but just one question:

Quoting DfwRevolution (Reply 10):
1. AA has a significant number of outstanding deposits on Boeing 737-800 scheduled for 2012 delivery.

How much is "significant"? Just to have an idea of how many new airframes they need apart from these?
Thank you,

V
 
DfwRevolution
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RE: AA Wary Of MD-80 Replacement, Lack Of Alternatives

Wed Feb 01, 2006 1:33 pm

Quoting Cure (Reply 13):
Didn't AA change their manual for pilots after the accident?

AA changed the pilot procedure, but the A300 rudder system was hardly deemed perfect. The fact that Airbus insisted it was entirely the responsibility of the pilot when there is a credible case that Airbus should consider a control mechanism modification may keep AA from returning with their business for some time.

Quoting Cure (Reply 13):
...and AA is openly committed to Boeing (this is very weird in an open market)!

Good grief, who gives a flying flip about AA being an 'open market?' You aren't even using open (more commonly known as free) markets in the proper context.

The United States is free market in that AA can purchase an Airbus airplane without massive import taxes being levyed on the foreign-assembled product. AA isn't the market, the United States is! AA is a customer within the market. No one in the government is telling AA which way to direct their order. That is a free market.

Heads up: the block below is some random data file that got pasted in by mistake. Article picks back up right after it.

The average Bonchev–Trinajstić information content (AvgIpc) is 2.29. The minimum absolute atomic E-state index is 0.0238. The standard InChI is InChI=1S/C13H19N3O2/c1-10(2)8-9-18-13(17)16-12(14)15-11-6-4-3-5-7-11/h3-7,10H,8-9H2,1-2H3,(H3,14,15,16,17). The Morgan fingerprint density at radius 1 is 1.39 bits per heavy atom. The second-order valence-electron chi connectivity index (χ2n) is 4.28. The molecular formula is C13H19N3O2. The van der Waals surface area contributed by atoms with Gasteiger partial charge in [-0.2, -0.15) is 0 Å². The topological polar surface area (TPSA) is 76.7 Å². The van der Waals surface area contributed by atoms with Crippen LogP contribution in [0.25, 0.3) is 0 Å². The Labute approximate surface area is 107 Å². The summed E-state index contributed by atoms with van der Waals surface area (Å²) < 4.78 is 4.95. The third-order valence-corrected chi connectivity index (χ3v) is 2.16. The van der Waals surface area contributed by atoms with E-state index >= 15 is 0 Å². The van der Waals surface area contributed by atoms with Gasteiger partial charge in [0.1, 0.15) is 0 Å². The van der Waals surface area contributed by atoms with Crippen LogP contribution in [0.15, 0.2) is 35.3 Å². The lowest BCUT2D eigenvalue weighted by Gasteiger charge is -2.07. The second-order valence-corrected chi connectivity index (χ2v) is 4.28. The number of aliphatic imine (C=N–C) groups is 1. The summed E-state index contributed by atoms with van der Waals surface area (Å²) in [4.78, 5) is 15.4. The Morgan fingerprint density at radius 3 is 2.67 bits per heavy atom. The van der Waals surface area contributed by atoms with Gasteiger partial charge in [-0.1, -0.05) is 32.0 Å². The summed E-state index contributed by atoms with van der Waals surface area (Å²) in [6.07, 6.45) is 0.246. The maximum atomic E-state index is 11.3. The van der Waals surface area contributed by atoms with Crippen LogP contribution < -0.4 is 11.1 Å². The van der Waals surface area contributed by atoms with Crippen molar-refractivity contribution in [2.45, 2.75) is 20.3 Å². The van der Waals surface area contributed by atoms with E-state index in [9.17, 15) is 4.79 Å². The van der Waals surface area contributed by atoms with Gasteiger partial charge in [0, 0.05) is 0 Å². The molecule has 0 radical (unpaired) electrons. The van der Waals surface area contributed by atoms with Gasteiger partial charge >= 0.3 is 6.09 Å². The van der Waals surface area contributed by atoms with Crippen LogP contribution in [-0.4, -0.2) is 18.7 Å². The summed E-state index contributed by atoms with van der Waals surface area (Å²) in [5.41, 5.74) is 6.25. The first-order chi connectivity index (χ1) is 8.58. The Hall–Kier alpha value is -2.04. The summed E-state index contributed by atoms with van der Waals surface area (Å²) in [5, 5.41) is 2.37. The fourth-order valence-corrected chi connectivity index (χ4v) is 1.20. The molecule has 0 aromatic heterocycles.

AA can bias their order all they want toward manufacture loyalty, sweetheart deals, past relationships, or simply the whims of the corperate staff. Just because the U.S. has free market import laws doesn't mean AA must give Airbus a second of their time. This doesn't change the U.S. status as a free market Airbus importer one bit.
 
aaden
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RE: AA Wary Of MD-80 Replacement, Lack Of Alternatives

Wed Feb 01, 2006 1:34 pm

i don't think american will be buying any airbus aircraft for a long time. they will probably replace their super80s with 738s